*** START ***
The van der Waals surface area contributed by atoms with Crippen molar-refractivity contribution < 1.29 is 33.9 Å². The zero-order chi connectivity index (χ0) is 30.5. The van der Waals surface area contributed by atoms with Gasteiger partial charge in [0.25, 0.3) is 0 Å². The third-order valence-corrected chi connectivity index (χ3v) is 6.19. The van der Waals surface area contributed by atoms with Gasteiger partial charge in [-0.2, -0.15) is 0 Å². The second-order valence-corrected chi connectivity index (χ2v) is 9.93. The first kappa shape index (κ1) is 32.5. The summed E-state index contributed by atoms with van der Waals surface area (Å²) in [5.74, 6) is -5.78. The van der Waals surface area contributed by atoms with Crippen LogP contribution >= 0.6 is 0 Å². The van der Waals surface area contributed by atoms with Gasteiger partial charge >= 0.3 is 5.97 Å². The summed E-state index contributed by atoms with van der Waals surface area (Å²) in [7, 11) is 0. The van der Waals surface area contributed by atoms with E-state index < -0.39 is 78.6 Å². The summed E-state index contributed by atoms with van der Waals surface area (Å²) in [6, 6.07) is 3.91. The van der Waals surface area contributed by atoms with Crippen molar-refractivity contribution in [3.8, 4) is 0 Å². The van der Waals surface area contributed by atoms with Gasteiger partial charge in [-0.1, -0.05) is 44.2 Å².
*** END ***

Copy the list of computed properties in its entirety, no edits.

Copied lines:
The van der Waals surface area contributed by atoms with Crippen molar-refractivity contribution < 1.29 is 33.9 Å². The zero-order chi connectivity index (χ0) is 30.5. The van der Waals surface area contributed by atoms with Gasteiger partial charge in [0.25, 0.3) is 0 Å². The third-order valence-corrected chi connectivity index (χ3v) is 6.19. The van der Waals surface area contributed by atoms with Gasteiger partial charge in [-0.2, -0.15) is 0 Å². The second-order valence-corrected chi connectivity index (χ2v) is 9.93. The first kappa shape index (κ1) is 32.5. The summed E-state index contributed by atoms with van der Waals surface area (Å²) in [5.74, 6) is -5.78. The van der Waals surface area contributed by atoms with Crippen LogP contribution >= 0.6 is 0 Å². The van der Waals surface area contributed by atoms with Gasteiger partial charge >= 0.3 is 5.97 Å². The summed E-state index contributed by atoms with van der Waals surface area (Å²) in [7, 11) is 0. The van der Waals surface area contributed by atoms with E-state index < -0.39 is 78.6 Å². The summed E-state index contributed by atoms with van der Waals surface area (Å²) in [6, 6.07) is 3.91. The van der Waals surface area contributed by atoms with Crippen molar-refractivity contribution in [3.8, 4) is 0 Å². The van der Waals surface area contributed by atoms with Gasteiger partial charge in [-0.1, -0.05) is 44.2 Å².